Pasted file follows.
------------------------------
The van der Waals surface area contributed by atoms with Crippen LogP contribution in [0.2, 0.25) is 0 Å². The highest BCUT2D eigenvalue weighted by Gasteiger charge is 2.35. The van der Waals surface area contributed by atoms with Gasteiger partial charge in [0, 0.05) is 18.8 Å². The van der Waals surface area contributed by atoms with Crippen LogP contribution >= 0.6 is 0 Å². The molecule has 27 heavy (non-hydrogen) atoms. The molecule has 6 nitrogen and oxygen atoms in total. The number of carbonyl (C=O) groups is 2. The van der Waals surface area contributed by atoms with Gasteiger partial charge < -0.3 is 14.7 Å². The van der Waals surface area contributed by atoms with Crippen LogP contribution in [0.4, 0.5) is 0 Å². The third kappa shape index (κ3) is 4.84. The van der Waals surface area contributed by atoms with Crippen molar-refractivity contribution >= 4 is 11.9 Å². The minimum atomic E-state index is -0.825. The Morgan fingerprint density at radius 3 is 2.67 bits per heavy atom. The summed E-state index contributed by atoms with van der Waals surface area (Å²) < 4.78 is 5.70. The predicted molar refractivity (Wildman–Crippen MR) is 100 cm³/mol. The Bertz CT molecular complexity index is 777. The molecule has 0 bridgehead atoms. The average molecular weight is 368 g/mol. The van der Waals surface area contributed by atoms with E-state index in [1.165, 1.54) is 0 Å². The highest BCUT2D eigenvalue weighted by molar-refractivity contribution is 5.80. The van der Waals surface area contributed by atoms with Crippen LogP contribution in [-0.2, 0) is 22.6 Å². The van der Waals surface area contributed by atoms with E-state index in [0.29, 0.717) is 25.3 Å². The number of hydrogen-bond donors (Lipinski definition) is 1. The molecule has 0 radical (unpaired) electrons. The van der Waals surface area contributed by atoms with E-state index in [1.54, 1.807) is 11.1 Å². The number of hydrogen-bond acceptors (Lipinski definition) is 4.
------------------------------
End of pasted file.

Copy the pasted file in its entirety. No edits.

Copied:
The van der Waals surface area contributed by atoms with Crippen LogP contribution in [0.2, 0.25) is 0 Å². The highest BCUT2D eigenvalue weighted by Gasteiger charge is 2.35. The van der Waals surface area contributed by atoms with Gasteiger partial charge in [0, 0.05) is 18.8 Å². The van der Waals surface area contributed by atoms with Crippen LogP contribution >= 0.6 is 0 Å². The molecule has 27 heavy (non-hydrogen) atoms. The molecule has 6 nitrogen and oxygen atoms in total. The number of carbonyl (C=O) groups is 2. The van der Waals surface area contributed by atoms with Gasteiger partial charge < -0.3 is 14.7 Å². The van der Waals surface area contributed by atoms with Crippen LogP contribution in [0.4, 0.5) is 0 Å². The third kappa shape index (κ3) is 4.84. The van der Waals surface area contributed by atoms with Crippen molar-refractivity contribution >= 4 is 11.9 Å². The minimum atomic E-state index is -0.825. The Morgan fingerprint density at radius 3 is 2.67 bits per heavy atom. The summed E-state index contributed by atoms with van der Waals surface area (Å²) < 4.78 is 5.70. The predicted molar refractivity (Wildman–Crippen MR) is 100 cm³/mol. The Bertz CT molecular complexity index is 777. The molecule has 0 bridgehead atoms. The average molecular weight is 368 g/mol. The van der Waals surface area contributed by atoms with E-state index in [1.165, 1.54) is 0 Å². The highest BCUT2D eigenvalue weighted by molar-refractivity contribution is 5.80. The van der Waals surface area contributed by atoms with Crippen LogP contribution in [-0.2, 0) is 22.6 Å². The van der Waals surface area contributed by atoms with E-state index in [0.29, 0.717) is 25.3 Å². The number of hydrogen-bond donors (Lipinski definition) is 1. The molecule has 0 radical (unpaired) electrons. The van der Waals surface area contributed by atoms with E-state index in [1.54, 1.807) is 11.1 Å². The number of hydrogen-bond acceptors (Lipinski definition) is 4.